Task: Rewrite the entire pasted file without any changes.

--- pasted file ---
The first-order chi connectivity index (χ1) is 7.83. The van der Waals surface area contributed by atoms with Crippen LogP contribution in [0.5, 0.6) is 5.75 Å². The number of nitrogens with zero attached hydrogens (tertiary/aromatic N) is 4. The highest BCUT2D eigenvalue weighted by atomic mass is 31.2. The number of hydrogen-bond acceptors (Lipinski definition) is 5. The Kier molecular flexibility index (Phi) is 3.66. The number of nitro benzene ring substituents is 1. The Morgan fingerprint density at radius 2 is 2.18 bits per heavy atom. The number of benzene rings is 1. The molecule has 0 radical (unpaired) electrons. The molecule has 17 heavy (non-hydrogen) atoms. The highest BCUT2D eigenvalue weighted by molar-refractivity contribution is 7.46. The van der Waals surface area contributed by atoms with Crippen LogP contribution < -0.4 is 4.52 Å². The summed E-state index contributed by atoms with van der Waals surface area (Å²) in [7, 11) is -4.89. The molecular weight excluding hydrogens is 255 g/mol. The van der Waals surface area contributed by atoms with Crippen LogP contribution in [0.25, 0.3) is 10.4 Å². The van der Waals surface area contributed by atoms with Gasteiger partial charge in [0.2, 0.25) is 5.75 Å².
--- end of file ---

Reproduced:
The first-order chi connectivity index (χ1) is 7.83. The van der Waals surface area contributed by atoms with Crippen LogP contribution in [0.5, 0.6) is 5.75 Å². The number of nitrogens with zero attached hydrogens (tertiary/aromatic N) is 4. The highest BCUT2D eigenvalue weighted by atomic mass is 31.2. The number of hydrogen-bond acceptors (Lipinski definition) is 5. The Kier molecular flexibility index (Phi) is 3.66. The number of nitro benzene ring substituents is 1. The Morgan fingerprint density at radius 2 is 2.18 bits per heavy atom. The number of benzene rings is 1. The molecule has 0 radical (unpaired) electrons. The molecule has 17 heavy (non-hydrogen) atoms. The highest BCUT2D eigenvalue weighted by molar-refractivity contribution is 7.46. The van der Waals surface area contributed by atoms with Crippen LogP contribution < -0.4 is 4.52 Å². The summed E-state index contributed by atoms with van der Waals surface area (Å²) in [7, 11) is -4.89. The molecular weight excluding hydrogens is 255 g/mol. The van der Waals surface area contributed by atoms with Crippen LogP contribution in [0.25, 0.3) is 10.4 Å². The van der Waals surface area contributed by atoms with Gasteiger partial charge in [0.2, 0.25) is 5.75 Å².